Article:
SPRINGFIELD — Illinois lawmakers are pushing for a statewide plastic bag and wrapper recycling program, the first of its kind in the country.

By Anthony Brino

SPRINGFIELD — Illinois lawmakers are pushing for a statewide plastic bag and wrapper recycling program, the first of its kind in the country.

The bill would bar local governments like Evanston from banning or taxing plastic bags and wrappers. But the bar on local regulations would not apply to the City of Chicago or to Cook County.

The bill, sponsored by state Rep. Michael Tryon, R-Crystal Lake, requires plastic bag and wrapper manufacturers to establish collection sites within 10 miles of Illinois residents in 90 percent of counties by 2014.

“We could do nothing and recycle 2 percent of our bags next year, or we could put in a statewide program and make it to 13 percent,” said Tryon.

This collection program would evaluate plastic bag and wrapper recycling rates. It would expire in four years, unless the General Assembly renews it.

The bill passed the House Environmental Health Committee today with support from manufacturers and retailers and is expected to go before the full House.

An identical version of the bill passed the Senate in late March by a 36-15 vote. The bill has support from the Illinois Manufacturers’ Association, Illinois Retail Merchants Association, Chemical Industry Council of Illinois and Hilex Poly, the largest plastic bag manufacturer and recycler in the United States.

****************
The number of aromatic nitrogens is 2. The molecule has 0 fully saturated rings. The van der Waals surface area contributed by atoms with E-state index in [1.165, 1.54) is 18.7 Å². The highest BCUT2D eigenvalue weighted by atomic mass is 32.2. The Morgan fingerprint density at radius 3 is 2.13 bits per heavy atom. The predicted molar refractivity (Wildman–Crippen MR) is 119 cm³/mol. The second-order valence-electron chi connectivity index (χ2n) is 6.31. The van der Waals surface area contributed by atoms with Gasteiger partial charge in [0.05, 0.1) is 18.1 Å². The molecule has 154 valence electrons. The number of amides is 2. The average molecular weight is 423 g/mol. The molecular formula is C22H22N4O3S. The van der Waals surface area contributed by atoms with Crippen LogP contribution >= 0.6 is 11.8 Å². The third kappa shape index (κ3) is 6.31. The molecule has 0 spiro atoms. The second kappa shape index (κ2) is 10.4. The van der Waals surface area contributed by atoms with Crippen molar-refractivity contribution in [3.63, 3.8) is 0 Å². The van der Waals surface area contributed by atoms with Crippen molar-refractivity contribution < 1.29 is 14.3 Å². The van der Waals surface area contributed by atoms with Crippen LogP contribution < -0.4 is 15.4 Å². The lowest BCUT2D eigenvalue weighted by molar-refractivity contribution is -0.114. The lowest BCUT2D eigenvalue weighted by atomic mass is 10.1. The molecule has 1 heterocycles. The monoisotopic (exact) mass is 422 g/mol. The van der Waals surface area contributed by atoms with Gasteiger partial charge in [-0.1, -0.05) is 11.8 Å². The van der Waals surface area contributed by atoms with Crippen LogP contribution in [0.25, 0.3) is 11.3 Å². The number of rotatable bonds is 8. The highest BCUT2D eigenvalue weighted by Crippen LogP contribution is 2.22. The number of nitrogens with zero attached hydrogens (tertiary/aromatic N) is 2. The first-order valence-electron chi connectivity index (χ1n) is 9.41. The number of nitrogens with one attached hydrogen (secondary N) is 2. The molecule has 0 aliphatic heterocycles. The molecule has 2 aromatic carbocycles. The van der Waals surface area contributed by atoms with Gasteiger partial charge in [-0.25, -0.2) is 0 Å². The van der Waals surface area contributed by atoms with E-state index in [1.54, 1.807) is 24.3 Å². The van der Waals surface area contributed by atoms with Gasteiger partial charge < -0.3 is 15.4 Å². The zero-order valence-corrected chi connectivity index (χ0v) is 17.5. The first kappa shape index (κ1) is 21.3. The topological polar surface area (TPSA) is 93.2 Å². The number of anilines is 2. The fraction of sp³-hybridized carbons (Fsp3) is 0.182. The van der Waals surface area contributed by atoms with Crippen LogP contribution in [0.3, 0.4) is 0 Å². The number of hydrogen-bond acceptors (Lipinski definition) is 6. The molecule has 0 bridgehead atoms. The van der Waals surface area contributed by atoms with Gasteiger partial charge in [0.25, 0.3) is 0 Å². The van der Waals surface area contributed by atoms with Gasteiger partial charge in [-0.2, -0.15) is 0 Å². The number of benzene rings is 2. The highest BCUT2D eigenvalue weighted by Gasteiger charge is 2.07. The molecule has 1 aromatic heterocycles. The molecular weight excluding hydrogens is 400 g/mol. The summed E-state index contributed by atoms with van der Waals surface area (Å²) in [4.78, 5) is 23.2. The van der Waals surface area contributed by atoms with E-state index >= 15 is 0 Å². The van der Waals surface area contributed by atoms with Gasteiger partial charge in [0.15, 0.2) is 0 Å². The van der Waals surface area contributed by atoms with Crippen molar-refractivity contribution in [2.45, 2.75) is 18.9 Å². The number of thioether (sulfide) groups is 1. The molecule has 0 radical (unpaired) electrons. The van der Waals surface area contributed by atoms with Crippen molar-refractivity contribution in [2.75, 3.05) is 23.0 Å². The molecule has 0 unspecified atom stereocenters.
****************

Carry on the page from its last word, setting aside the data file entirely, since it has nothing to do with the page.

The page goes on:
Alderman Coleen Burrus, 9th Ward, told Evanston Now this evening she was aware of the moves in the state legislature and expected the local pre-emption rule would be adopted.

Last fall other aldermen sharply criticized a bag ban proposal pushed by Burrus and the city’s Environment Board after local business owners said they hadn’t been consulted in developing the plan.

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  1. don’t fall for the “insulated” plastic bags for sale at Jewel

    Speaking of plastic bags, last weekend I stopped at the Earth Day exhibit at the Jewel on Green Bay Road. They had silver colored "insulated" plastic bags that had been made from recycled plastic and the claim was that these bags would keep items cold or hot for three hours.

    They looked like they were made of nothing more than a bit thicker plastic than your ordinary plastic bag, but I bought one hoping it would do what it claimed.

    When I got home, I put an equal number of ice cubes in this "insulated" bag and an ordinary Ziploc plastic bag.

    After placing the two bags side by side on the kitchen counter, I left them for a couple of hours after which I checked on them and found absolutely no difference in ice melt between the two. Back to Jewel for a refund. Don't be fooled!

    1. Recycle Clif..

      From your own description Clif, it would seem that the difference between an ordinary Ziploc bag and the 'insulated' bag being exhibited  is that the 'insulated' bag was made from RECYCLED plastics.

      So it would seem appropriate that these were being highlighted on the Earth Day exhibit.

      As for the 'insulated' part…advertising can be misleading no matter what the color.

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